Influencing the Influencers_Mukuria_5.12.11
Influencing the influencers, CORE Group Spring Meeting May 12, 2011 Engaging grandmothers and men: a family-focused approach Altrena Mukuria, DrPH Infant & Young Child Nutrition (IYCN) Project
The Infant & Young Child Nutrition Project <ul><li>USAID’s flagship project on infant and young child nutrition. </li></ul><ul><li>Aims to prevent malnutrition for mothers and children during the critical time from pregnancy until two years of age. </li></ul><ul><li>Led by PATH in collaboration with CARE, The Manoff Group, and University Research Co., LLC. </li></ul>Photo: PATH/Evelyn Hockstein
Malnutrition is a major contributor to the burden of disease worldwide Source: Black, et al. Maternal and Child Undernutrition. Lancet. 2008. <ul><li>Underlying cause of more than 1 of 3 child deaths in poor countries each year. </li></ul><ul><li>More than 3.5 million children die each year. </li></ul><ul><li>More than 10% of the total global disease burden. </li></ul>Photo: Aurelia Ayala III
Approach <ul><li>Literature review. </li></ul><ul><li>Study on infant feeding practices of HIV+ mothers. </li></ul><ul><li>Pre-test and idea exploration. </li></ul><ul><ul><li>Male group leaders </li></ul></ul><ul><ul><li>CHWs on engaging grandmothers </li></ul></ul>Photo: Faith Thuita
Approach, continued <ul><li>Formative research on maternal, infant, and young child nutrition. </li></ul><ul><li>World-wide literature review on grandmothers and men. </li></ul><ul><li>Evaluation of intervention to engage grandmothers and fathers. </li></ul>Photos: PATH/Evelyn Hockstein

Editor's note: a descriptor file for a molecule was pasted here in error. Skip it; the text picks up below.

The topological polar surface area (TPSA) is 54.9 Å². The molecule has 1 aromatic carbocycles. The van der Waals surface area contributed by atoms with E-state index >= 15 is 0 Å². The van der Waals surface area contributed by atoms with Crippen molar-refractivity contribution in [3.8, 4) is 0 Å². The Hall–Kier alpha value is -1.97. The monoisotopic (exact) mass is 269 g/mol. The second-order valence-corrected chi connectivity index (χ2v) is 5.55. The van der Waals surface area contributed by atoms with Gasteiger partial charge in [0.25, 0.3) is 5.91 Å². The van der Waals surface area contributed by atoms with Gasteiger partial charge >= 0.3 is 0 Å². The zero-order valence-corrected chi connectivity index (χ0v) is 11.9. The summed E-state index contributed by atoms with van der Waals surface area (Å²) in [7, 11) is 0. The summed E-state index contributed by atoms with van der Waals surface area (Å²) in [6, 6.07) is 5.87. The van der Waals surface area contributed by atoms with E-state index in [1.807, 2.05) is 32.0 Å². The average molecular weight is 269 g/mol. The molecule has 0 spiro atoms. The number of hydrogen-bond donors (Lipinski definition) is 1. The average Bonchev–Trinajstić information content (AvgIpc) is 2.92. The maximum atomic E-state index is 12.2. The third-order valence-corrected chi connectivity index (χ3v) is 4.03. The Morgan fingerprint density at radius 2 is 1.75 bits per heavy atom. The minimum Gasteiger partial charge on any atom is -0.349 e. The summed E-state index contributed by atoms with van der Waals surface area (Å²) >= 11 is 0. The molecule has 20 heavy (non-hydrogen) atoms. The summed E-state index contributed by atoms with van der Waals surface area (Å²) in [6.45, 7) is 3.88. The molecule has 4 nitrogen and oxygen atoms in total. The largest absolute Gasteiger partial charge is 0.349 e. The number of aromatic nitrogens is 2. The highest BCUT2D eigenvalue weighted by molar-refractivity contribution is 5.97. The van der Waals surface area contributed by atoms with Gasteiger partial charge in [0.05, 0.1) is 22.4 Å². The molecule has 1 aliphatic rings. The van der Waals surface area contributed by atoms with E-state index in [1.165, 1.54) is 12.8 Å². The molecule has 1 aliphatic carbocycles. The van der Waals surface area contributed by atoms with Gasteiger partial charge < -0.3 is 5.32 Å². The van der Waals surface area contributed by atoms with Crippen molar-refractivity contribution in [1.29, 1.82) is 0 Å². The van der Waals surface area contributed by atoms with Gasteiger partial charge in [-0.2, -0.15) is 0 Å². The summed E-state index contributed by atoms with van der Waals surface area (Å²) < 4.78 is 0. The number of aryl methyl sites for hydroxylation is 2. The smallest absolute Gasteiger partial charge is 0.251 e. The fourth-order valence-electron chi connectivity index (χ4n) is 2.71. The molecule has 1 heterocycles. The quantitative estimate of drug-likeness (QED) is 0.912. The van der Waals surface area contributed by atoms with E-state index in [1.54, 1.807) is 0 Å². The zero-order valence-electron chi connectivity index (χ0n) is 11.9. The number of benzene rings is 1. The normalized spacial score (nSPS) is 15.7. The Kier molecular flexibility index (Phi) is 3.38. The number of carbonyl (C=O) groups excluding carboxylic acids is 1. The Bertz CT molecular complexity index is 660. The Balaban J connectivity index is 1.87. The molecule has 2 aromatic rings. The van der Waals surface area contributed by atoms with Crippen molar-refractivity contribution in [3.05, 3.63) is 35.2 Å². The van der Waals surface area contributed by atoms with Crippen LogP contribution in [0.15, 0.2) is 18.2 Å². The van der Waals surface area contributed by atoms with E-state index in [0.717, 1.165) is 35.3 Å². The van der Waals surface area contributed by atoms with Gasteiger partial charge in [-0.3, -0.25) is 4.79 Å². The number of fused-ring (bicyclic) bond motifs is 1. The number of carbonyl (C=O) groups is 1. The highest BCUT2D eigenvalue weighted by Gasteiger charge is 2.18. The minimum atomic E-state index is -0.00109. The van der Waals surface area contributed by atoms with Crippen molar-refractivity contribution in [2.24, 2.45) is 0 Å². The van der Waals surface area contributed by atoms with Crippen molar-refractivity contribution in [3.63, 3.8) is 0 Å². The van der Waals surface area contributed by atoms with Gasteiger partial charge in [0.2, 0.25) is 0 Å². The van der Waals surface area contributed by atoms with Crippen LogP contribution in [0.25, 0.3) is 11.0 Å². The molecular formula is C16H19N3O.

Findings <ul><li>In general, knowledge about breastfeeding is much higher than that about complementary feeding. </li></ul><ul><li>Grandmothers: </li></ul><ul><ul><li>Respected </li></ul></ul><ul><ul><li>Involved in household decision-making </li></ul></ul><ul><ul><li>Frontline child caregivers </li></ul></ul>Photos: Faith Thuita
Findings, continued <ul><li>Men: </li></ul><ul><ul><li>Culturally-defined father roles and responsibilities. </li></ul></ul><ul><ul><li>Listen to counsel of their mother. </li></ul></ul><ul><ul><li>Want more information. </li></ul></ul>Photos: PATH/Evelyn Hockstein
Lessons learned <ul><li>Use a family-centered approach to behavior change for infant feeding and maternal nutrition. </li></ul><ul><li>Men are not male women. </li></ul><ul><li>Grandmothers are key influencers in the family. </li></ul><ul><li>Address community norms, not just individual behaviors. </li></ul><ul><li>Engage existing structures and networks. </li></ul>Photos: PATH/Evelyn Hockstein and Altrena Mukuria
Recommendations <ul><li>Pay attention to the socio-cultural context. </li></ul><ul><li>Take time to review literature and conduct formative research. </li></ul><ul><li>Adopt a family-centered approach, do not just focus on the mother-child dyad. </li></ul><ul><li>View grandmothers and men as resources, not obstacles. </li></ul>
Thank you Please visit www.iycn.org Photo: PATH/Evelyn Hockstein